1.2.4 Non-Panel System Components (racking, wiring, inverter, transformer)

While previous toxicity subsections discussed PV panels, this subsection describes the non-panel components of utility-scale PV systems and investigates any potential public health and safety concerns. The most significant non-panel component of a ground-mounted PV system is the mounting structure of the rows of panels, commonly referred to as “racking”. The vertical post portion of the racking is galvanized steel and the remaining above-ground racking components are either galvanized steel or aluminum, which are both extremely common and benign building materials. The inverters that make the solar generated electricity ready to send to the grid have weather-proof steel enclosures that protect the working components from the elements. The only fluids that they might contain are associated with their cooling systems, which are not unlike the cooling system in a computer. Many inverters today are RoHS compliant.

The electrical transformers (to boost the inverter output voltage to the voltage of the utility connection point) do contain a liquid cooling oil. However, the fluid used for that function is either a non-toxic mineral oil or a biodegradable non-toxic vegetable oil, such as BIOTEMP from ABB. These vegetable transformer oils have the additional advantage of being much less flammable than traditional mineral oils. Significant health hazards are associated with old transformers containing cooling oil with toxic PCBs. Transfers with PCB-containing oil were common before PCBs were outlawed in the U.S. in 1979. PCBs still exist in older transformers in the field across the country.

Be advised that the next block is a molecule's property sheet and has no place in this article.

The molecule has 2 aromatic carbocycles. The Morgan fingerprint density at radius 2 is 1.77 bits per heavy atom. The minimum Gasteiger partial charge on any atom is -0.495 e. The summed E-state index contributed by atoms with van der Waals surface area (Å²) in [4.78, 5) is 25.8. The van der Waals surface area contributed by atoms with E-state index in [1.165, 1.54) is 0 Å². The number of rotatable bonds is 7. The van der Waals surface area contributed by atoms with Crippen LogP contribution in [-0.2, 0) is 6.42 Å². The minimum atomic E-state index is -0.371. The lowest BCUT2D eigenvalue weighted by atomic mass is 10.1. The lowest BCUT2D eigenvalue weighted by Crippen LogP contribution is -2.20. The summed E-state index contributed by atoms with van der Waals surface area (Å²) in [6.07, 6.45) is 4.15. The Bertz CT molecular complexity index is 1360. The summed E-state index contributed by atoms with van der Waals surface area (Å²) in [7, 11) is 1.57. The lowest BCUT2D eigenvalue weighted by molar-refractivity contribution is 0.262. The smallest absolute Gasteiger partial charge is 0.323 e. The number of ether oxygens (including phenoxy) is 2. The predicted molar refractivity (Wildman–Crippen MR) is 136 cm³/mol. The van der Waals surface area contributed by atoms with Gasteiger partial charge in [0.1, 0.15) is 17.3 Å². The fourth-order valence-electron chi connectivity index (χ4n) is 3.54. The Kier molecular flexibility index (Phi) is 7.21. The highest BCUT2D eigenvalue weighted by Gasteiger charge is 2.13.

Other than a few utility research sites, there are no batteries on- or off-site associated with utility-scale solar energy facilities in North Carolina, avoiding any potential health or safety concerns related to battery technologies. However, as battery technologies continue to improve and prices continue to decline we are likely to start seeing some batteries at solar facilities. Lithium ion batteries currently dominate the world utility-scale battery market, which are not very toxic. No non-panel system components were found to pose any health or environmental dangers.